But voluntary licensing has been little used to date. When it has been used, it has been done in an ad hoc and opaque way, with restrictive conditions.
AstraZeneca, Gamaleya/Sputnik V and Sinopharm are so far the only companies to implement voluntary licensing for COVID-19 vaccines. AstraZeneca, for instance, has licensed SK Bio in South Korea, the Serum Institute of India and CSL in Australia to manufacture the vaccine.
Other companies’ reluctance to enter into these arrangements means available manufacturing capacity in Asia, Africa, and Latin America is not being used.
The pharmaceutical industry is heavily invested in the status quo. Pfizer and Moderna expect to generate US$15 billion and US$18.4 billion in revenue respectively in 2021, just based on existing supply agreements.
The People’s Vaccine Alliance estimates Pfizer, Johnson & Johnson and AstraZeneca have distributed US$26 billion to their shareholders in the form of dividends and stock buybacks in the past 12 months - enough to cover the cost of vaccinating 1.3 billion people.
What Australia has done to help so far
Australia has been generous to date, providing AU$80 million to COVAX (specifically for low-income countries).
It has also pledged $523 million to the Regional Vaccine Access and Health Security Initiative, which provides health system support for vaccinations and $100 million to the Quad initiative by India, Japan, Australia and the US, which aims to distribute 1 billion doses in the Indo-Pacific region by 2022.
Australia has also provided 8,840 doses of AstraZeneca vaccine to PNG for frontline health workers and negotiated with the EU to free up 1 million of its own doses on order for PNG. Canberra has also pledged doses to Timor-Leste, Solomon Islands and Vanuatu.
These contributions are important stop-gaps to help address immediate needs. But they won’t go far enough on their own.
Further steps Australia needs to take
Increasing the global supply of vaccines will require governments to remove legal and technical barriers to their production.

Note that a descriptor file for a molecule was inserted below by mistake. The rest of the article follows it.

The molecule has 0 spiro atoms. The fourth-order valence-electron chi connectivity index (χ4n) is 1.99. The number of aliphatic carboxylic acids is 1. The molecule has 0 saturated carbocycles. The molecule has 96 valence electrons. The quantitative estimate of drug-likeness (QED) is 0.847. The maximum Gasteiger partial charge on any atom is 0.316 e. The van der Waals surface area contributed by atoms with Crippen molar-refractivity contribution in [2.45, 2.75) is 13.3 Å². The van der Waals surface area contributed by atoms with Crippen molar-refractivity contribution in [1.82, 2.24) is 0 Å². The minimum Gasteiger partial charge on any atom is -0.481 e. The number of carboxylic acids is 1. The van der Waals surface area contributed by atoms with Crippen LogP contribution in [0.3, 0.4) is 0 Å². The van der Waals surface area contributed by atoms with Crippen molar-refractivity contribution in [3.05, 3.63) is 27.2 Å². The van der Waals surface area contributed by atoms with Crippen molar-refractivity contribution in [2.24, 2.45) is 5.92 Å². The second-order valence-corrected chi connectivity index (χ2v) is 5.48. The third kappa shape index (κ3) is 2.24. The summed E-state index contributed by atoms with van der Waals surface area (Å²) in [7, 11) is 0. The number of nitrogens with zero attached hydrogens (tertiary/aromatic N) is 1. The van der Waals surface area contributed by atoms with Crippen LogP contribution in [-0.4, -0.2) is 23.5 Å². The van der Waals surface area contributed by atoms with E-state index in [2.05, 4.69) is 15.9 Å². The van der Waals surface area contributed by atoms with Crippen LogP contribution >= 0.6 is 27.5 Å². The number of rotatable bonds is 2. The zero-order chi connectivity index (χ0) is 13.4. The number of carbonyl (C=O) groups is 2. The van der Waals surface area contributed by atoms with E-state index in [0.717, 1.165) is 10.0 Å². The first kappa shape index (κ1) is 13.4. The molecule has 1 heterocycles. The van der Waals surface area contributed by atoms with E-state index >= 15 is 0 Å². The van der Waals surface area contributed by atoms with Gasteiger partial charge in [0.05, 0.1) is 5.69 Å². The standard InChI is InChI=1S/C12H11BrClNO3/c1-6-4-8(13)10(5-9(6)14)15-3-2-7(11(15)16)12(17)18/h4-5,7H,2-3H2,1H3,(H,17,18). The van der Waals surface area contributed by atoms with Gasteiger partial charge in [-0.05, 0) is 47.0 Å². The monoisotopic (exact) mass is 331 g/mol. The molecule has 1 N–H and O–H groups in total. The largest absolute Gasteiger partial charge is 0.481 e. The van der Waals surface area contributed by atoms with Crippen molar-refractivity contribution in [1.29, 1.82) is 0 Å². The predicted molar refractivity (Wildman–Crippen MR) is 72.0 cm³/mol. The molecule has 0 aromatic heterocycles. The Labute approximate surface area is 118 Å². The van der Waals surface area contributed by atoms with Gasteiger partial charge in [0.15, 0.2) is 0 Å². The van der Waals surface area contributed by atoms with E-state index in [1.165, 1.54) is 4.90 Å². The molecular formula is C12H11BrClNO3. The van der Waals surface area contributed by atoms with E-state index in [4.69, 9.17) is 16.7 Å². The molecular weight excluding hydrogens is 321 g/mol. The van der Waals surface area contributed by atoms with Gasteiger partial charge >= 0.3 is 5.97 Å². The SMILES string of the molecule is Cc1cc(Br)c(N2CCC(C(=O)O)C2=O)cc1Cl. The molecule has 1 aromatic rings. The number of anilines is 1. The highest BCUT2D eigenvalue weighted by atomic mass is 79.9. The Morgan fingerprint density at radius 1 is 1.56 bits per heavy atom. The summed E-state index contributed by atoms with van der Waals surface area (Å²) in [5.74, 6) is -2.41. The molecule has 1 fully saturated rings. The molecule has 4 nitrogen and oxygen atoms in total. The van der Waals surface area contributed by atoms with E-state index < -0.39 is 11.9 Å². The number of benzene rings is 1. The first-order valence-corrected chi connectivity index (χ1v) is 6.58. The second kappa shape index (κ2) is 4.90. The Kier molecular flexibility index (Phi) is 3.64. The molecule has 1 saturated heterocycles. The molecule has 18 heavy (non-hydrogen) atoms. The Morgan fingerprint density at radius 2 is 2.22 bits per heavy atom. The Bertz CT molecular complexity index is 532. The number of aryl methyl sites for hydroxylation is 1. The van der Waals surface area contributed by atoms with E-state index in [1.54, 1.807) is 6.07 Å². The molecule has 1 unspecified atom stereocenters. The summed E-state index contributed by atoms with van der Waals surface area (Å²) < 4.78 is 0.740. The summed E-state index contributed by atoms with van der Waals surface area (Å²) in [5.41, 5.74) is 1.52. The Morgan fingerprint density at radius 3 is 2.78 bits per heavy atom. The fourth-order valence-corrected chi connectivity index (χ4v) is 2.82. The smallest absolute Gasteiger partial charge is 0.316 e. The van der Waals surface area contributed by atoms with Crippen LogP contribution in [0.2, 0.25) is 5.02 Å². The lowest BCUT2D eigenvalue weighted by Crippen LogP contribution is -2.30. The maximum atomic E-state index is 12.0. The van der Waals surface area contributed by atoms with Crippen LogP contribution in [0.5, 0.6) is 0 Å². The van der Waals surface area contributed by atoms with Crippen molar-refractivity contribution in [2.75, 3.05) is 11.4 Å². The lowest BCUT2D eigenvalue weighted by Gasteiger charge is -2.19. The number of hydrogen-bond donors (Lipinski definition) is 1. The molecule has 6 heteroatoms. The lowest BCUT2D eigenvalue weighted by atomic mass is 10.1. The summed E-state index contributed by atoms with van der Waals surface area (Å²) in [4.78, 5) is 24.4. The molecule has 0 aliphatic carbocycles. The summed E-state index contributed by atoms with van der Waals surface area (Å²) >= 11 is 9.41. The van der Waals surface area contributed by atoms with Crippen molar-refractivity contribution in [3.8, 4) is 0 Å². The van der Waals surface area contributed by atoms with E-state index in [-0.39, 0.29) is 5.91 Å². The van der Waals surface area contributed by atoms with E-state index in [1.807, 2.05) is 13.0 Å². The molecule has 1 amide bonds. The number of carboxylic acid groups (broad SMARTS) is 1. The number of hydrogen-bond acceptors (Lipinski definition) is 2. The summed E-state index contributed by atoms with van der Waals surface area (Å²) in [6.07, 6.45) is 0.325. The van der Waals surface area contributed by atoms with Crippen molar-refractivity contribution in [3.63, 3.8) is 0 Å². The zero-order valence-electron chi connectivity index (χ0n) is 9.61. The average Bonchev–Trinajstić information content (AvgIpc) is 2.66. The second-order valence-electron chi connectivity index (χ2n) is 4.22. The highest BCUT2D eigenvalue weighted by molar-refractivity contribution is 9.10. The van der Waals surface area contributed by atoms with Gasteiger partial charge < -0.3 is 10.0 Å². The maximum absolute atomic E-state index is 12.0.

To help remove legal barriers, the Australian government should support a proposal by India and South Africa in October 2020 to waive certain intellectual property rights for COVID-19 medical products.
This proposal, known as the “TRIPS Waiver”, is now supported by more than 100 of the WTO’s 164 member states. However, it has been blocked or stalled by the US, EU, Japan, Canada, and Australia.
Australia will have another chance to support it when it’s discussed at a TRIPS council meeting later this week.
To remove technical barriers, Australia must use its leverage to persuade pharmaceutical companies to share their knowledge and transfer technology to low and middle-income countries.
Australia should also endorse the COVID-19 Technology Access Pool (C-TAP), which was established last May by the World Health Organization but has so far been unused.
C-TAP relies on voluntary commitments by pharmaceutical companies. For it to work, governments need to provide incentives or require pharmaceutical companies to share their IP, data and know-how as a condition of public funding for research and development.
Over 700 health professionals and academics see the government’s leadership in these areas as a critical part of our pandemic response.
It’s time for Australia to act, and to encourage regional allies such as New Zealand, Japan, South Korea, and Singapore to do the same.
Deborah Gleeson has received funding in the past from the Australian Research Council. She has received funding from various national and international non-government organisations to attend speaking engagements related to trade agreements and health. She has represented the Public Health Association of Australia on matters related to trade agreements and public health.
Michael Toole receives funding from the National Health and Medical Research Council.
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This content was originally published by The Conversation. Original publishers retain all rights. It appears here for a limited time before automated archiving.By The Conversation